Hedge fund manager blew investors’ cash on £4m mansion and sportscars

Benjamin Wilson arrives for his fraud hearing at Southwark Crown Court back in 2014

A hedge fund manager who duped investors out of £22million and blew it on a champagne lifestyle has been ordered to forfeit his £30,000 inheritance or face an extra 14 months in jail.

Benjamin Wilson, 39, squandered £6.27million, including £160,000 on a Ferrari California, £200,000 on horse racing and £85,000 on gambling trips to Las Vegas.

He also splashed out on a luxury £4million mansion in Poole, spending £500,000 on refurbishments including an indoor swimming pool and five en-suite bedrooms.

Wilson frittered away another £100,000 on shopping sprees and £75,000 golfing on some of the world’s most exclusive courses.

Following his conviction, the Ponzi fraudster claimed he was penniless and was subsequently ordered to pay back just £1 of the fortune he ripped off.

But the Financial Conduct Authority (FCA) applied for a re-calculation of his assets in light of his £177,000 inheritance following the death of his parents.

The FCA applied to seize £31,905.33 Wilson inherited as a lump sum pension payout from the John Lewis Partnership through his mother’s estate.

When his father died in 2014, the pot transferred to his mother who then nominated Wilson and his two brothers as beneficiaries when she died.

The FCA submitted that Wilson had an interest in the estate and that the sum should be included in a re-calculation of any available amount he can repay.

Wilson also stands to gain from a one-third share of his mother’s £436,000 fortune.

Judge Michael Grieve, who jailed the fund manager for seven years over the ‘utterly shameless’ con back in 2014, branded Wilson’s attempts at disclaiming his interest in the estate a ‘sham’.

He said the fraudster and his brother ‘concocted’ a letter relinquishing his share after the court ordered his accounts to be frozen.

They then ‘backdated’ it to ‘deliberately mislead’ the FCA by making it appear as though it had been filed before their mother’s death and that the money was exempt from confiscation.

Wilson, 39, squandered £6.27million, including £160,000 on a Ferrari California (stock photo), £200,000 on horse racing and £85,000 on gambling trips to Las Vegas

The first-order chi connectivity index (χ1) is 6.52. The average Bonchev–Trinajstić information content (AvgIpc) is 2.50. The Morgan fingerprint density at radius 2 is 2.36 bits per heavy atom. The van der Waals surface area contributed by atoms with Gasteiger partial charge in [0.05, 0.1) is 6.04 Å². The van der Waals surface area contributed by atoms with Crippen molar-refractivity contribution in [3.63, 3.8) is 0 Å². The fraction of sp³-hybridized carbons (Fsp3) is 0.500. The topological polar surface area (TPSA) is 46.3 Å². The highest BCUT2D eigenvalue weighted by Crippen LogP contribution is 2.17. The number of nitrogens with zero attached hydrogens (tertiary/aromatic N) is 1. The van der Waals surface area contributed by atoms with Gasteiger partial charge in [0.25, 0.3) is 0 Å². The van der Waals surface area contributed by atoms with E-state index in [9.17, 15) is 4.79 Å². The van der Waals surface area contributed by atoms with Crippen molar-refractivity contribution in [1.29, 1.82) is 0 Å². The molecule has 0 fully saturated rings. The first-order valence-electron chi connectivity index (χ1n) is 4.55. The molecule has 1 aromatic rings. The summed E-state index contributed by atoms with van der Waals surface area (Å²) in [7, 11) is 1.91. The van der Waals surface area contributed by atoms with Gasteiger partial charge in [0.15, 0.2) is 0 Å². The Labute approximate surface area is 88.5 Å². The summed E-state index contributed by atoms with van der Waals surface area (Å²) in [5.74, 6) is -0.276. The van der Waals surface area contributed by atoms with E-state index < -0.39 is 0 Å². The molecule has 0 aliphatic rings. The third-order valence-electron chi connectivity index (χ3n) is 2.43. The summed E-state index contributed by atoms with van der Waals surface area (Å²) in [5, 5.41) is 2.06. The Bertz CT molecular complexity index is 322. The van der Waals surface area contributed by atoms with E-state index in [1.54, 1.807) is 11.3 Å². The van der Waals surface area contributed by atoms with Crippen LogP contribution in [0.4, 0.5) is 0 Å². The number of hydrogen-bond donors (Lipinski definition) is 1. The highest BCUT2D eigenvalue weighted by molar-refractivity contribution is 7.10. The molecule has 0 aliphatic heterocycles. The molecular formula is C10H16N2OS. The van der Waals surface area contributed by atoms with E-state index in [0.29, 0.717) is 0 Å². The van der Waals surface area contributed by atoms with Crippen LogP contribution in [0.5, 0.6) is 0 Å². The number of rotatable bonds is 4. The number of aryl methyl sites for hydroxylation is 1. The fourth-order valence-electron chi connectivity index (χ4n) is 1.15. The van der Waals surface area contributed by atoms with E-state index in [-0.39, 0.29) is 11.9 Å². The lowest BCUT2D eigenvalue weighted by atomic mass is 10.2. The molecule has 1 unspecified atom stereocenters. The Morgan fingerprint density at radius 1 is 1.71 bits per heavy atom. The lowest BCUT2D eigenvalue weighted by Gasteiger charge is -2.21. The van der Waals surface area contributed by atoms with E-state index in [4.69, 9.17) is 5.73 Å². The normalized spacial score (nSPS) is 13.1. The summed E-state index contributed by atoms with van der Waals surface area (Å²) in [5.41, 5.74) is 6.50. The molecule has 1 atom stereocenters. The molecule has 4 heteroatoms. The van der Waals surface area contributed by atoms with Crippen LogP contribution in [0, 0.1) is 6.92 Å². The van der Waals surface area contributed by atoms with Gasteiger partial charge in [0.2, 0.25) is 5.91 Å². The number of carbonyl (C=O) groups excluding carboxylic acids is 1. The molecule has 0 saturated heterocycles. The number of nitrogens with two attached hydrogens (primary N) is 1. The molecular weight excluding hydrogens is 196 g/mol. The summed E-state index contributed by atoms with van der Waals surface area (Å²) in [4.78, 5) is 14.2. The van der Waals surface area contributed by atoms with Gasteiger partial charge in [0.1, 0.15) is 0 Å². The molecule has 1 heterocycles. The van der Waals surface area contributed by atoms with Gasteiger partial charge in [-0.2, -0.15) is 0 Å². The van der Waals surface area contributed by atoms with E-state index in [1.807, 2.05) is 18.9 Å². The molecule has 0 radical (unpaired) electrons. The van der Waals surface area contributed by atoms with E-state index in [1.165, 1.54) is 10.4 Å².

Wilson, 39, squandered £6.27million, including £160,000 on a Ferrari California (stock photo), £200,000 on horse racing and £85,000 on gambling trips to Las Vegas

Judge Grieve therefore ordered Wilson to pay the £31,905.33 within 28 days or face an extra 14 months in jail.

A similar order in relation to his approximate £145,000 share of his mother’s estate is likely to follow in the coming months once the assets have been properly distributed by his brother.

During the fraud, Wilson forged the signature of author Terry Pratchett, copying it from Google Images, in phony accounts for his company SureInvestment.

He claimed the company was worth $100million.

The Swansea University business and economics graduate, who once boasted of being ‘handsome and rich’ on his Facebook profile, promised investors huge returns.

But he invested just 20 per cent of his victims’ cash with brokers – some £4million, of which 40 per cent which was lost.

Wilson recruited friends, friends of friends and members of his local golf club into handing over funds to his scheme, SureInvestment.

Victims of the ‘utterly shameless’ ‘Ponzi’ scheme included professional rugby player, Charles Amesbury, who invested £25,000.

Wilson, formerly of Verwood, Dorset, was ordered to repay £31,905.33 within 28 days or face a default 14-month prison sentence.

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